Home Overview Cordite Factory Defence People Links
The Story of the
Holton Heath, Dorset, UK
Royal Naval Cordite Factory

Wartime Defence Measures

When the Royal Naval Cordite Factory was built, it was convenient for the transfer of Cordite to the Navy’s filling factories and considered safe from enemy attack. However, the development of aircraft during and after the First World War showed that the factory was vulnerable. In the 1930s the government identified many areas and facilities which could be a easily attacked by air and listed a series of “Vulnerable Points”. RNCF was included as VP504.
By Dr Bob Dukes
To provide some protection, a series of anti-aircraft gun batteries were installed immediately before the onset of war. These consisted of four batteries of heavy guns. Initially only a couple of old 3inch guns each, these were built up have the more modern 3.7 inch guns and increased to batteries of four. The batteries were situated some distance from the factory at Upton, Slepe, Northport and Arne as shown on the accompanying map (left). In actual fact the Slepe site was somewhat different having   
some old 4.5inch naval guns installed. It was also equipped at one time with an early mobile radar set.
Nearer to the factory a series of smaller calibre weapons were established. Again these were initially whatever was available, mostly heavy machine guns. Later these were replaced by 40mm Bofors guns, again shown on the map. Two of these smaller weapons were mounted on towers some 10m high to the west  
Mouseover to enlarge
of the factory. A few such towers were built in various locations across the country and, so far as is known, only three still exist including the two at Holton Heath. They were situated either side of the Poole-Wareham road and one is easily accessible on Sandford Heath. The other is on private land and is not accessible. Each tower was, in fact, two separate towers; one carrying the gun and the other a Kerrison predictor to follow the target and guide the gun. The two were separated by a few inches so that the firing of the gun did not disturb the delicate optics of the predictor.
The Kerrison Predictor was one of the first fully automated anti-aircraft control systems. It could aim a gun at an aircraft based on simple inputs like the observed speed and the angle to the target. The Kerrison's electromechanical analogue computer was the first to be fast enough to be used in the demanding high-speed low-altitude role, which involved very short engagement times and high angular rates.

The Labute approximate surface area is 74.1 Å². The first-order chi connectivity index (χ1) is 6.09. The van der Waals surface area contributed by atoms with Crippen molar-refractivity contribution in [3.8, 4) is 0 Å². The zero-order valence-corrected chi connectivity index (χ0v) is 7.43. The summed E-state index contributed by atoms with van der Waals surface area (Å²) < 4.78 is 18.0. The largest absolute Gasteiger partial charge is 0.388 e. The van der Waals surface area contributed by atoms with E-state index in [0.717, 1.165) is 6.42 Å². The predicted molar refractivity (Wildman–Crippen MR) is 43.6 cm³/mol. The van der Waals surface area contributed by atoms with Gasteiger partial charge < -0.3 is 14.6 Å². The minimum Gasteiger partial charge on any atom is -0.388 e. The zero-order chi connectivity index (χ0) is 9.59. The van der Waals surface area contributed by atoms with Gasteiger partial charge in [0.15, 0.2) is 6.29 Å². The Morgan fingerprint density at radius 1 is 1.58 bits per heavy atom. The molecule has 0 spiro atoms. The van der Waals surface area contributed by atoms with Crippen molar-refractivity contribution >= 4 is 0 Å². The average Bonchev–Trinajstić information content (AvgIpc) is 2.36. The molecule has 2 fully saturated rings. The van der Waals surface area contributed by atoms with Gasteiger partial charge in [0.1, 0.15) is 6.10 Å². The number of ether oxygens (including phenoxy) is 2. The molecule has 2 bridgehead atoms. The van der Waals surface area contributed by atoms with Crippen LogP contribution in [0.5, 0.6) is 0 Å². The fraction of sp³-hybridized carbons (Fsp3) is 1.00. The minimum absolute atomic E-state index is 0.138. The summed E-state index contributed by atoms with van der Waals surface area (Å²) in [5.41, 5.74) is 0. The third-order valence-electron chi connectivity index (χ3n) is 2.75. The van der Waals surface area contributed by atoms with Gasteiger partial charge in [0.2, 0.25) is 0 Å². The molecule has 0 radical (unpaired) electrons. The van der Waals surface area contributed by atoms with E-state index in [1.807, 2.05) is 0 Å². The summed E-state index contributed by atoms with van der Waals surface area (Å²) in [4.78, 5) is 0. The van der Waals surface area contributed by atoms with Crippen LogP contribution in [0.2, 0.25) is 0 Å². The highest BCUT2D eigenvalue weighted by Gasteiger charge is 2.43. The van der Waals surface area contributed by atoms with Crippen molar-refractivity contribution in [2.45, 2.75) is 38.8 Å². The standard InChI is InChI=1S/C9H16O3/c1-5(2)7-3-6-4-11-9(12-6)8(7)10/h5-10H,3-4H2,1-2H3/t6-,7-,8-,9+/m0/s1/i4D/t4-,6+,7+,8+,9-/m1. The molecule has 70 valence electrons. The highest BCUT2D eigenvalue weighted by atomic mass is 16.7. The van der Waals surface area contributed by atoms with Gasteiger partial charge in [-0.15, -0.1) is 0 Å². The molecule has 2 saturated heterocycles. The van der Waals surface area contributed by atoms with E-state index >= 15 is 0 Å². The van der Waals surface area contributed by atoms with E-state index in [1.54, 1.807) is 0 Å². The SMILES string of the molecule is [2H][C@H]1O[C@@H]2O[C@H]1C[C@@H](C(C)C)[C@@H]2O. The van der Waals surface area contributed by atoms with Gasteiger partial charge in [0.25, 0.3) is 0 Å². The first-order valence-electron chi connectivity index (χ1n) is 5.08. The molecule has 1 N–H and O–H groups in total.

Just before the war a bunker was built inside the factory grounds. Known as the Control Trench or OP1, it could have been built to control all the factory defences, but a reorganisation of anti-aircraft defences across the country led to the establishment of a headquarters covering the area in Lytchett Manor just over a mile from the factory.
OP1 was certainly equipped with maps and plotting tables covering a large area around RNCF and was also responsible for the operation of the decoy sites (see Decoys) throughout the war.
Precautions were taken to avoid possible land attacks or sabotage. The Poole Wareham road was effectively closed with road blocks at Kings Bridge, where the A351 leaves the A35, and at Holton Heath. These were manned by the army but the factory also had its own company of the Home Guard. The 5th company, 7th battalion of the Dorset regiment consisted of some 180 men under the command of Major Sparks who, in his civilian role, was in charge of the Works Department. As well as guarding the site, the Home Guard company also manned the decoy sites.
All employees were expected to assist in the defence of the site and many became fire-watchers. In addition to their normal shifts they did duty one night in five to deal with any incendiary attack. Since fire was an ever present danger many of the staff were trained to use fire fighting equipment, even the ladies in the Main Office.
In actual fact only a very small number of light incendiary bombs fell within the factory boundary and only one actually set light to a building and was quickly extinguished. However, a large unexploded bomb fell near to the garage at the cross roads on the A351 and this took some days to extract.
Unexploded bomb
being extracted
Incendiary damage
29th August 1940
Quick Links